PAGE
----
To quote the St. John Arts Festival site, “come rain or shine, Hurricane Irma or Maria, the St. John Arts Festival is off and running again for its 19th annual event February 16-23, 2019, at Franklin A. Powell Sr. Park, Cruz Bay, St. John, U.S. Virgin Islands. The festival includes dance and music performances (including reggae, “scratch” and steel pan bands, a children’s choir, and quadrille dancing), games, workshops, and the screening of the award-winning film, Sharkwater Extinction by the late filmmaker Rob Stewart at the St. John School of the Arts. Frank Langley, director of the festival, writes:
Join us in celebrating the history, tradition and culture of the people of St. John, with music, dance, and arts and crafts. All of it made possible and with many thanks to the continued support of Virgin Islands Council on the Arts, the USVI Department of Tourism, our many sponsors and of course, to the artists and performers and the indomitable spirit of all St. Johnians.
There has been no better place to show both visitors and residents alike what the culture and tradition of St. Johnians is all about than the “little park,” located straight off the ferry terminal, forming the first impression that newcomers experience – leaving no doubt that they have “arrived in the Caribbean,” with all of its color and warmth.
This year’s Festival program begins with a Children’s Day on Saturday, February 16th, when all the energy and exuberance of youth is displayed – including traditional steel pan band music, all-island children’s choir and age old Quadrille dancing. There is also a Children’s Art Show in the storefronts of various offices on the second floor of the Market Place.
Sunday, February 17th is a lazy day, with church choirs and a new St. John Recovery Choir echoing the indomitable spirit of the islanders, followed by colorful Quadrille dancing with its’ romantic links to days gone by.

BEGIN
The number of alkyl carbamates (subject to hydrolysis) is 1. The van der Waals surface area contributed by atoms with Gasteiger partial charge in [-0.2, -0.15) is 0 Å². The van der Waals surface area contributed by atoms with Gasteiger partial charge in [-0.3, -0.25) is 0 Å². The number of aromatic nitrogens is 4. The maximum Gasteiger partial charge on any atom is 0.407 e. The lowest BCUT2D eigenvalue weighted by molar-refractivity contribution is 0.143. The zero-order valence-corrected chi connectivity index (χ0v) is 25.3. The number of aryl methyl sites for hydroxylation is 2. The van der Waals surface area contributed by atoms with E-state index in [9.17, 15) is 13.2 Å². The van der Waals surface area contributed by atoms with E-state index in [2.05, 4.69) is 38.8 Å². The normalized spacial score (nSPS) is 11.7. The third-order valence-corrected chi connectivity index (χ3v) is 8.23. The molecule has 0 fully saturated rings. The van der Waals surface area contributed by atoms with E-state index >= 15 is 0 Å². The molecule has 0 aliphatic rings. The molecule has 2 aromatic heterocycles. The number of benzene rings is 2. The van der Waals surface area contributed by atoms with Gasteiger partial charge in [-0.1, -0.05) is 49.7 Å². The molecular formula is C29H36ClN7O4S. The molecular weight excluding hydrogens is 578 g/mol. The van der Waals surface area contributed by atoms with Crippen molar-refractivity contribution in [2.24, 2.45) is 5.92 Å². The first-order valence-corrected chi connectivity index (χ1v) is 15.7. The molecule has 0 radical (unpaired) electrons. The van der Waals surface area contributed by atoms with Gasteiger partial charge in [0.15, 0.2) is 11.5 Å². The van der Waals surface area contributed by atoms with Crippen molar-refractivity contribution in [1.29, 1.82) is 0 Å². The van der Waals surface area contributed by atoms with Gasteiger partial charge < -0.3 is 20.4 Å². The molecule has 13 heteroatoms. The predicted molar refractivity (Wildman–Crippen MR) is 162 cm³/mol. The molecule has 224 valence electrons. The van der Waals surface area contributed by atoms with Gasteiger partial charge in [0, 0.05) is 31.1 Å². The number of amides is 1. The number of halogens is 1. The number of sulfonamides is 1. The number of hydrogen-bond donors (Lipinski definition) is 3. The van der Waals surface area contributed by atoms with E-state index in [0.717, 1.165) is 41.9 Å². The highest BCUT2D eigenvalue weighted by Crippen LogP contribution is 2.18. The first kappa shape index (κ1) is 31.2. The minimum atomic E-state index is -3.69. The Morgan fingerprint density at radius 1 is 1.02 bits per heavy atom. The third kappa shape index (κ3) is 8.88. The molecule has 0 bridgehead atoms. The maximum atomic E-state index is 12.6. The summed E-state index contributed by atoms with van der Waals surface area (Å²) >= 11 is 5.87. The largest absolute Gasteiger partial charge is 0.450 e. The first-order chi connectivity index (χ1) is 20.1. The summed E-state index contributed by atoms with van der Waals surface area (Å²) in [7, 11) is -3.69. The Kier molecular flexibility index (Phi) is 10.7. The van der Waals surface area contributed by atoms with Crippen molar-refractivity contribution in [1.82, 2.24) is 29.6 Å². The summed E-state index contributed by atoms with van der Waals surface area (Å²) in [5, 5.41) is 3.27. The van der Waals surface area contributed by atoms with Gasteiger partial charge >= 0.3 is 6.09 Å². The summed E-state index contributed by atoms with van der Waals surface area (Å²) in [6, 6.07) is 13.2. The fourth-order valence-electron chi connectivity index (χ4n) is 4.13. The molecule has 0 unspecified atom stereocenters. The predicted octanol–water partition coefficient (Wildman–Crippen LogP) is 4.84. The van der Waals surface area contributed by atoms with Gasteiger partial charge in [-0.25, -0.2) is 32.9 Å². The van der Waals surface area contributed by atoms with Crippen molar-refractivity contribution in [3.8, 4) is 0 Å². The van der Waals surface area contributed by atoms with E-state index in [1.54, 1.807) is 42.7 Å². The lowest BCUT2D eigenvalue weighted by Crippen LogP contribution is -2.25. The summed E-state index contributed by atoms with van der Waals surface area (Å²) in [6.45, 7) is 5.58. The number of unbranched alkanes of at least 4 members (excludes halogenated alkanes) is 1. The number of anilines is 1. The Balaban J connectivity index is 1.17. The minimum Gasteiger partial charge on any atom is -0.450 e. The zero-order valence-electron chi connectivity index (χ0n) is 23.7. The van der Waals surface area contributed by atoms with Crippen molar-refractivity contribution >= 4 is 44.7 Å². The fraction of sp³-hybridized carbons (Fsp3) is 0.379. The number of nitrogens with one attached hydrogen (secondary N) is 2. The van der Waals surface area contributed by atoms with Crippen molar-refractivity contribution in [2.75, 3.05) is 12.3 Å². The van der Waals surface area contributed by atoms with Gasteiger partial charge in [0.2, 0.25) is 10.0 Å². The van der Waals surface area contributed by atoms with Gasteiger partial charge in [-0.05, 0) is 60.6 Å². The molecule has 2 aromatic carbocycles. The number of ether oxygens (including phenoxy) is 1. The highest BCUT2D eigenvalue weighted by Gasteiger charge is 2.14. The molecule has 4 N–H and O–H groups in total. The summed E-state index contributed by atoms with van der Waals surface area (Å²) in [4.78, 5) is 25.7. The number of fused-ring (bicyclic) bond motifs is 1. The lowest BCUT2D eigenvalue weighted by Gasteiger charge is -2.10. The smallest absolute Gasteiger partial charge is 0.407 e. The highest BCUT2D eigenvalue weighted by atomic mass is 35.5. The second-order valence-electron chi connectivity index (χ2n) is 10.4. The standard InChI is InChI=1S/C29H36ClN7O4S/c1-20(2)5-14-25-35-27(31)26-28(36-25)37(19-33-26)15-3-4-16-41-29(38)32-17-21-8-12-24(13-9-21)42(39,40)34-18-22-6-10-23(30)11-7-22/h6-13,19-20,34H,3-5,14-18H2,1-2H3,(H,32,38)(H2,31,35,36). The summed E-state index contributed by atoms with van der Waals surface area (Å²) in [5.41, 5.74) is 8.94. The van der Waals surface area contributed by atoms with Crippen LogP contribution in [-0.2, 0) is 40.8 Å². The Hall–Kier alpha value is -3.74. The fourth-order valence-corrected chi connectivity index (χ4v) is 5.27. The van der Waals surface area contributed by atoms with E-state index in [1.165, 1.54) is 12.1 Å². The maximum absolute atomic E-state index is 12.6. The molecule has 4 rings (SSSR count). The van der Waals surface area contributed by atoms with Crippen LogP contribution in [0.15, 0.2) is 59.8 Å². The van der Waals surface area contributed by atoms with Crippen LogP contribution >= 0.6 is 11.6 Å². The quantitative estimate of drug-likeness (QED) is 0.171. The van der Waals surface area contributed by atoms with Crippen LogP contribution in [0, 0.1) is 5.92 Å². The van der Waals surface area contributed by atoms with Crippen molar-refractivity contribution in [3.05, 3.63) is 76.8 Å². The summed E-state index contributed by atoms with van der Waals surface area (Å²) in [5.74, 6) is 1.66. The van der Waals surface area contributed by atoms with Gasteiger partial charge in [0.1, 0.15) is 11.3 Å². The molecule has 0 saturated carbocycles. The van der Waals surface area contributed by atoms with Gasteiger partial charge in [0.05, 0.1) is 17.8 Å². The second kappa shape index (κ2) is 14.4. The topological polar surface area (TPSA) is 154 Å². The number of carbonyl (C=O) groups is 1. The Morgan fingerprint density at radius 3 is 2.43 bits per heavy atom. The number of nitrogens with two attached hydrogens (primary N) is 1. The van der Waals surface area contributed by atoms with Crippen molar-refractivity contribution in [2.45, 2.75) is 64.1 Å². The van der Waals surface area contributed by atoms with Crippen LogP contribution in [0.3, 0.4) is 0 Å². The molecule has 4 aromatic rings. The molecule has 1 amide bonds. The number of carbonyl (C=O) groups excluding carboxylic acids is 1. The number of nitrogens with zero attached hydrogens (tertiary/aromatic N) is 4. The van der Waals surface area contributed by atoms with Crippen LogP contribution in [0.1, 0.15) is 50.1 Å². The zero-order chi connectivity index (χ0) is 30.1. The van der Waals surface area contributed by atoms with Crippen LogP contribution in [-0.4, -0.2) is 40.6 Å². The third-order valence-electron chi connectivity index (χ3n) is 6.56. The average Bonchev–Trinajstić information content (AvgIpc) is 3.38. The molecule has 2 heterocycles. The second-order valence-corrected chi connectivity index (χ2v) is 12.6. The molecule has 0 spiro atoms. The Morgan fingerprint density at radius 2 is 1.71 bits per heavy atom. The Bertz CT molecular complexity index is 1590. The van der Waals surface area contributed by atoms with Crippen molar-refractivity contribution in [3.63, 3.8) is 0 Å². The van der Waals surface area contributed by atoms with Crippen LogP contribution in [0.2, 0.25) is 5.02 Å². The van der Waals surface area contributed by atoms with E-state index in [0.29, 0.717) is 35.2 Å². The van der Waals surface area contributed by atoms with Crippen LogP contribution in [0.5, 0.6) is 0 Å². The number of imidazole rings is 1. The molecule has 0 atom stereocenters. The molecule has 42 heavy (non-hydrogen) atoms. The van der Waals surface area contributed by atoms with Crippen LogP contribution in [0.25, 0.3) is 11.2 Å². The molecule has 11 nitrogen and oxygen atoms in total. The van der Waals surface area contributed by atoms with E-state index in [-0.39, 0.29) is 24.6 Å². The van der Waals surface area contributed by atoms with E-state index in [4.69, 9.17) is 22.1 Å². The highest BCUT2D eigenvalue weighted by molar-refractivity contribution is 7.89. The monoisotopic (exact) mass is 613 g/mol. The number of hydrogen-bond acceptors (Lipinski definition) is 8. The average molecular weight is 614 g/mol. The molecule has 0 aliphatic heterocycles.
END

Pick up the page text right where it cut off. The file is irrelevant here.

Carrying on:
Monday, February 18th – President’s Day is the highlight of the week-long event, commencing with singing and rhythms going back to the roots of islanders, with the music of the island’s number one traditional “scratch band,” originating with hand-made instruments and jaunty songs, as a prelude to a fantastic show of fifteen or so richly colorful dancers and towering ‘moko jumbies,’ reviving old dances such as the Bamboula from way back in the past and the superstitions of chasing away evil spirits
Tuesday, February 19th reaches out to the music and dance from the neighboring Latin-American Caribbean islands, and in the evening, in association with the St. John Film Society, there will be a screening of the award-winning film, “Sharkwater Extinction” by filmmaker Rob Stewart at the St. John School of the Arts.
Wednesday, February 20th, we round-off musical concerts in the park with relatively modern, but definitely Caribbean, reggae music.
Saturday, February 23rd, there is a master class in song writing at the St. John School of the Arts.
Throughout the Festival, adding to and completing the exclusively Caribbean atmosphere is the ongoing exhibition of hand-made Caribbean arts and crafts, plus food and local-grown fruits and vegetables, with the exhibitors in colorful Caribbean traditional dress.
It’s a little jewel of a show – uniquely St. John! Visitors can’t miss it as they depart the ferry, and they will be left with the memory of the colorful traditions and culture of the people of this island.
[Many thanks to Peter Jordens for sharing these links!] See festival website at https://www.stjohnartsfestival.org
St. John Arts Festival releases schedule
Also see the St. John Arts Festival’s full schedule at https://stjohnsource.com/2019/01/14/st-john-arts-festival-releases-program-for-feb-16-23-events